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OFFICIAL MAGAZINE OF THE NATIONAL ASSOCIATION OF REALTORS®





Better Web sites
9 Ways to Make Your Web Site ‘Stick’

BY MIKE ANTONIAK

What makes a real estate Web site sticky? There’s a combination of factors that separate the good from the bad. It’s the good ones that “stick” in consumers’ minds so they’ll return again and again.
  • Effective Home Page and Design. First impressions matter most. Consumers won’t get past the home pagethe main entrance to your Web siteunless it promises that time at the site will be well spent. Consumers have a good idea of what they’re looking for when they arrive at your site. The design and layout should make it easy for them to go right to the information they want, without wasting time trying to figure out where it is.
  • Quick Load Time. Not everyone has broadband or wireless Internet yet. For those still using dial-up services, the longer they wait for pages to load, the less likely they’ll come back. Don't overload your site with animation, sound effects, background graphics, and oversized images so your Web site and pages always load quickly.
  • Lots of Listings. Buyers and sellers want to see what’s available and what the properties are selling for. Point them directly to that information and it will help establish the value of everything else your Web site has to offer.
  • Photographs. Use pictures and virtual tours at every opportunity to convey and compare the selling points of different properties and to highlight the appeal of the community. Use thumbnail images that link to a larger view as much as possible to improve loading time.
  • Search Capabilities. Offer your site visitors the ability to search the MLS or your listings database for criteria like price, size or style of home, and neighborhood. If your search function is easy to use and produces reliable results, the visitor will be more likely to return. Combining search capabilities with an e-mail alert system will really keep them coming back.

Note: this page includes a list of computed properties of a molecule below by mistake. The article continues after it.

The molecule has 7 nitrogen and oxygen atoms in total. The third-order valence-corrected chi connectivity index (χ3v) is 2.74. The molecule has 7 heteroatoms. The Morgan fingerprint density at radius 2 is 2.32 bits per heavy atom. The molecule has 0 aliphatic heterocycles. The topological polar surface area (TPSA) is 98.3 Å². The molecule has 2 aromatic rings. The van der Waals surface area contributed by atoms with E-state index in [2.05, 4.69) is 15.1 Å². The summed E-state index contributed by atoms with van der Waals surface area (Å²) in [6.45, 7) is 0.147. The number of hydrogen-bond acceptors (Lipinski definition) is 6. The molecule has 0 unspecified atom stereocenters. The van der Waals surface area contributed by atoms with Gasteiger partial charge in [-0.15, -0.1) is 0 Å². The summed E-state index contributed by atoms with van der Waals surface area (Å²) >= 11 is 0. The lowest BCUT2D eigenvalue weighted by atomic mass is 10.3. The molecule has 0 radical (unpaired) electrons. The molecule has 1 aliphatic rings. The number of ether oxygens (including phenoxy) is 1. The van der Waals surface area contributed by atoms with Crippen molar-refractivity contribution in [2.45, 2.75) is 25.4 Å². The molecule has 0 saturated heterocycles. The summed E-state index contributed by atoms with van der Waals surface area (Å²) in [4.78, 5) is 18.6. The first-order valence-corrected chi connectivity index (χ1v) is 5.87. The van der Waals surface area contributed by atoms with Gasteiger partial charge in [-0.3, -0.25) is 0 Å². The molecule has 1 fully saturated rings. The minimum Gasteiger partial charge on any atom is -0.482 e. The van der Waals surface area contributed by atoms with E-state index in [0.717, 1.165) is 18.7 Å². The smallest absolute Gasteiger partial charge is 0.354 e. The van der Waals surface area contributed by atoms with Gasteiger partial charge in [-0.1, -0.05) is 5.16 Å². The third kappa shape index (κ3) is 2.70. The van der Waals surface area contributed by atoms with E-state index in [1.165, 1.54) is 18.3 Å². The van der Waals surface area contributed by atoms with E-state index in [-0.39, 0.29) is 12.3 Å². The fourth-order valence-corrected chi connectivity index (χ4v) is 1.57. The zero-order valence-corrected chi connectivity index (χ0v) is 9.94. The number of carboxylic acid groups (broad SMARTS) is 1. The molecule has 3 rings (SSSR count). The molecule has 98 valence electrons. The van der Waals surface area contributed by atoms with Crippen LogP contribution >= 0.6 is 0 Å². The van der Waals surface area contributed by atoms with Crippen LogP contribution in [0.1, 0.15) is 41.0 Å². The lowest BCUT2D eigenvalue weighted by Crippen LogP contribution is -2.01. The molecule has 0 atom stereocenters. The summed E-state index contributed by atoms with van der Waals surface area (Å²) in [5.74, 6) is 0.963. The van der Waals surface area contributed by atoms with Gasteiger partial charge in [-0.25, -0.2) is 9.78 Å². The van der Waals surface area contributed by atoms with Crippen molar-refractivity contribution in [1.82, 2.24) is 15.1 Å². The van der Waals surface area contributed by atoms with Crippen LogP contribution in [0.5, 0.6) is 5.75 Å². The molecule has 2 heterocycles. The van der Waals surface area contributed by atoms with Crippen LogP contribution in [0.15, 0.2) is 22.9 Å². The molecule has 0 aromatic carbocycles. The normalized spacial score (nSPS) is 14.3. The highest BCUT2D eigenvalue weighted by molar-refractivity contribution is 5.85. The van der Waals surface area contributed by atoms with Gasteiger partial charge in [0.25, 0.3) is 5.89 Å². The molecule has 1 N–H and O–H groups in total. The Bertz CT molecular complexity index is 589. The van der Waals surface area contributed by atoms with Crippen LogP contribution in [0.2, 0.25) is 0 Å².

• Solid Information. Consumers may turn to listings first, but once they have an idea of what’s available, they’ll want to learn more about the area and the services you provide as a real estate practitioner. Additional information, such as general advice to buyers and sellers, community profiles, and school reports, also will help demonstrate your knowledge and expertise.
  • Regular Updates. Timely updates give visitors a reason to return to your site. A featured home of the week, market report, or blog in which you describe new housing trends will promote the perception that you are on top of your market and industry trends.
  • Your Contact Information. Let consumers know you are there to help them with their real estate needs whenever they are ready. Make your contact information and an e-mail link a prominent feature of every page of your Web site, but don’t require that they fill out any form, or initiate contact, until they are ready.
  • Extras. The latest mortgage rates, financial calculators, home-value estimates, maps, etc., are tools that enhance your Web site’s appeal as a one-stop resource for all visitors’ real estate needs.


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